#3185g – 1998 32c Celebrate the Century - 1930s: Household conveniences

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- Mint Stamp(s)
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- MM641215x38mm 25 Horizontal Strip Black Split-Back Mounts
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- MM214238x38mm 15 Black Split-Back Mounts
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U.S. #3185g
32¢ Household Conveniences
Celebrate the Century – 1930s
 
Issue Date: September 10, 1998
City: Cleveland, OH
Quantity: 12,533,000
Printed By: Ashton–Potter (USA) Ltd
Printing Method: Lithographed, engraved
Perforations:
11.5
Color: Multicolored
 
The household kitchen was revolutionized during the 1930s. Everything from toasters to coffee makers, waffle irons to mixers, were updated and modernized. As America’s evergrowing standard of living increased, so did its need for timesaving devices.
 
As the housewares industry made and merchandised more and more appliances for the home, it fulfilled the needs of a buying public less dependent on its own labor. 
 
Americans craved more leisure time, and the items they purchased for the home provided this. The Great Depression stifled new product development for a time, but by 1936, inventors were again hard at work. One product introduced during the 1930s was Sunbeam Corporation’s “Mixmaster,” which is featured on the U.S. postage stamp. Introduced in 1931, the mixer was mounted on a metal base, and came with a juicer attachment and two stainless steel bowls. The Mixmaster was the first such appliance to be sold for under $20.
 
The Mixmaster quickly became a popular item. In its first year, 60,000 were sold, and by 1936, sales had reached 300,000. An assortment of attachments for the appliance was offered, including a meat grinder, salad shredder and slicer, potato peeler, and can opener.
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U.S. #3185g
32¢ Household Conveniences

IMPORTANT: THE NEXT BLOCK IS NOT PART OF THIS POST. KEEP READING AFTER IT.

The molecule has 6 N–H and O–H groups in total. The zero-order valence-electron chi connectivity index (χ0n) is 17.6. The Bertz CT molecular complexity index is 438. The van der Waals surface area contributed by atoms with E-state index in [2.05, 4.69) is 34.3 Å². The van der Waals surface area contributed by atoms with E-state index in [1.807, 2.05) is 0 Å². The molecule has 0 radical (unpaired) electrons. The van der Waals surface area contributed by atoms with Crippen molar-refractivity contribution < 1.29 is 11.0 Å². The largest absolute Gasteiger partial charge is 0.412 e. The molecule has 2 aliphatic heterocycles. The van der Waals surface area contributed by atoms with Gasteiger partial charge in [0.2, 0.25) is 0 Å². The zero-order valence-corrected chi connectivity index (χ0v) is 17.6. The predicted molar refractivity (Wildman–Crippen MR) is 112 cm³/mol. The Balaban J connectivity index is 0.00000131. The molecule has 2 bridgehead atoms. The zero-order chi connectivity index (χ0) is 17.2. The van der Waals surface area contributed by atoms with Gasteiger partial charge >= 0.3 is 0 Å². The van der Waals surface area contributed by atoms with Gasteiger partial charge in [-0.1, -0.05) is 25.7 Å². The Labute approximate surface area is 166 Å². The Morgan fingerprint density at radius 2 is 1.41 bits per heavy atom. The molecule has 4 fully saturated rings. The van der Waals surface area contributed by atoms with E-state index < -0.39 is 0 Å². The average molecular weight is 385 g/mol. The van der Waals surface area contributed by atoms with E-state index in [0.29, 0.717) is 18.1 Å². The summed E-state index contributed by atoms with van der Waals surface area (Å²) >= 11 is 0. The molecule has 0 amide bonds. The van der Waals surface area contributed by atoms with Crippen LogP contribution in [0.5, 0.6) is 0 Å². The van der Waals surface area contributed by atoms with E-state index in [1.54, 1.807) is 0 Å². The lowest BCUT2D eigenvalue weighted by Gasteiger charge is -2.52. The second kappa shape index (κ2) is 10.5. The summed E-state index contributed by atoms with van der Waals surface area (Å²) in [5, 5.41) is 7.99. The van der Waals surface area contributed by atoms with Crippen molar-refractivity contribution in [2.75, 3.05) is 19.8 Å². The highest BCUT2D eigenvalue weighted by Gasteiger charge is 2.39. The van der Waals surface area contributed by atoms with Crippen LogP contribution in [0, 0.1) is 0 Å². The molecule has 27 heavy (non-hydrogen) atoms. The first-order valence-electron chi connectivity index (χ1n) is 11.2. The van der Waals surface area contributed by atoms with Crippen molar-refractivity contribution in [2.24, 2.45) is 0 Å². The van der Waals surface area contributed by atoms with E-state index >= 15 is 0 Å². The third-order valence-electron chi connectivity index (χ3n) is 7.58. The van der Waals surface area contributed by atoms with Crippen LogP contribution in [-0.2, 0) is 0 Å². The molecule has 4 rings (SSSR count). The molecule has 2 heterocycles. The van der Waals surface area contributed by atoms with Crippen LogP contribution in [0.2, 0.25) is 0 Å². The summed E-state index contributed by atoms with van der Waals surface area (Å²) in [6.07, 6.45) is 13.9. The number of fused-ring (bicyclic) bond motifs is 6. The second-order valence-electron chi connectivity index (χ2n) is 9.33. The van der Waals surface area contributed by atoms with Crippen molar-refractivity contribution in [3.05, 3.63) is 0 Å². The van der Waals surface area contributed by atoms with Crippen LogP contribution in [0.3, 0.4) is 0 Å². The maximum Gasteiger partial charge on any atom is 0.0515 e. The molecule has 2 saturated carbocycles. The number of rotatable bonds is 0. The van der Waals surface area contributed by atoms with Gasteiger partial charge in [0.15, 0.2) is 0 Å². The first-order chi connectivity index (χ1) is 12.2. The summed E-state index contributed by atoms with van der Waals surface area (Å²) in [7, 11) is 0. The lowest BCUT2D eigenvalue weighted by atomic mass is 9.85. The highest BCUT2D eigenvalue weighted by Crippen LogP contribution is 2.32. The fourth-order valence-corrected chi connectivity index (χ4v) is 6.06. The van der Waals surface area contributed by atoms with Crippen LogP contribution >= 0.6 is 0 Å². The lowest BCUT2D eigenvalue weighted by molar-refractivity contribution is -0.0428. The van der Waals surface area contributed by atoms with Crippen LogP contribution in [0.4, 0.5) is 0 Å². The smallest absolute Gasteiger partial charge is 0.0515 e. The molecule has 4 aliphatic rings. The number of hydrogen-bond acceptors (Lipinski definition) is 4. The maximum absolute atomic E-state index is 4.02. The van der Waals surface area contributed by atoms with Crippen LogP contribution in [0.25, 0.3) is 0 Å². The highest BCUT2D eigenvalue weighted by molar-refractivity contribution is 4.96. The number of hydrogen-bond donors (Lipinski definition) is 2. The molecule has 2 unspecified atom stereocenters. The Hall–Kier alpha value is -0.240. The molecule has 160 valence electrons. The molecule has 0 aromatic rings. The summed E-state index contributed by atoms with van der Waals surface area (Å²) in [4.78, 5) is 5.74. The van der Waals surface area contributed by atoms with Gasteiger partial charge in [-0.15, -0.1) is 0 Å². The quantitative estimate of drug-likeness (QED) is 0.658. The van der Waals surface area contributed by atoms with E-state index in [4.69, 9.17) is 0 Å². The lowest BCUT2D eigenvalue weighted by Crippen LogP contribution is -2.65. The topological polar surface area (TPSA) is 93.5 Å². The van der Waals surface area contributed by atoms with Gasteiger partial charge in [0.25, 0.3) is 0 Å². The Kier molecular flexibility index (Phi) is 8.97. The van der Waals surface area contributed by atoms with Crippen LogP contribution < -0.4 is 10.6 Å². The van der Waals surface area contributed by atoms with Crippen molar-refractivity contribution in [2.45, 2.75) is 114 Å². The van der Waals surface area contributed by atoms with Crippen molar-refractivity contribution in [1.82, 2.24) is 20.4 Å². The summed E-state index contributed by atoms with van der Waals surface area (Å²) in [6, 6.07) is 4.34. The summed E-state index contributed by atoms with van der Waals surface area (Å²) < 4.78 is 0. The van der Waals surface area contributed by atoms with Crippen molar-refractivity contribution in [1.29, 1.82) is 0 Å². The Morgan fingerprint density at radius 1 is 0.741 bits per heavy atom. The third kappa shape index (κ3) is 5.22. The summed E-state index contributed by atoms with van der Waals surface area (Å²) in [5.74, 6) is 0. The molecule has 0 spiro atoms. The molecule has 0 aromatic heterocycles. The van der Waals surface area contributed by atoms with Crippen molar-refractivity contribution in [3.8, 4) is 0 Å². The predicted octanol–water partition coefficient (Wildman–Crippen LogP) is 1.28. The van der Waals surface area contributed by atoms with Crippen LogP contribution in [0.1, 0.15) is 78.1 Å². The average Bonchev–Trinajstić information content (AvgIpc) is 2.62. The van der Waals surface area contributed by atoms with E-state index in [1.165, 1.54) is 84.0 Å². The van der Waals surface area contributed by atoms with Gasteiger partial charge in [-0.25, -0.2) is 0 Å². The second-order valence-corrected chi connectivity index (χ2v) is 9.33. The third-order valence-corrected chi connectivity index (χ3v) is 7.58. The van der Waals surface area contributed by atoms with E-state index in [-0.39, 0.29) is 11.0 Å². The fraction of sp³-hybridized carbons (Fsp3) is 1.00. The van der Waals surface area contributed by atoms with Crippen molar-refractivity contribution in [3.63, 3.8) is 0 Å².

Celebrate the Century – 1930s
 
Issue Date: September 10, 1998
City: Cleveland, OH
Quantity: 12,533,000
Printed By: Ashton–Potter (USA) Ltd
Printing Method: Lithographed, engraved
Perforations:
11.5
Color: Multicolored
 
The household kitchen was revolutionized during the 1930s. Everything from toasters to coffee makers, waffle irons to mixers, were updated and modernized. As America’s evergrowing standard of living increased, so did its need for timesaving devices.
 
As the housewares industry made and merchandised more and more appliances for the home, it fulfilled the needs of a buying public less dependent on its own labor. 
 
Americans craved more leisure time, and the items they purchased for the home provided this. The Great Depression stifled new product development for a time, but by 1936, inventors were again hard at work. One product introduced during the 1930s was Sunbeam Corporation’s “Mixmaster,” which is featured on the U.S. postage stamp. Introduced in 1931, the mixer was mounted on a metal base, and came with a juicer attachment and two stainless steel bowls. The Mixmaster was the first such appliance to be sold for under $20.
 
The Mixmaster quickly became a popular item. In its first year, 60,000 were sold, and by 1936, sales had reached 300,000. An assortment of attachments for the appliance was offered, including a meat grinder, salad shredder and slicer, potato peeler, and can opener.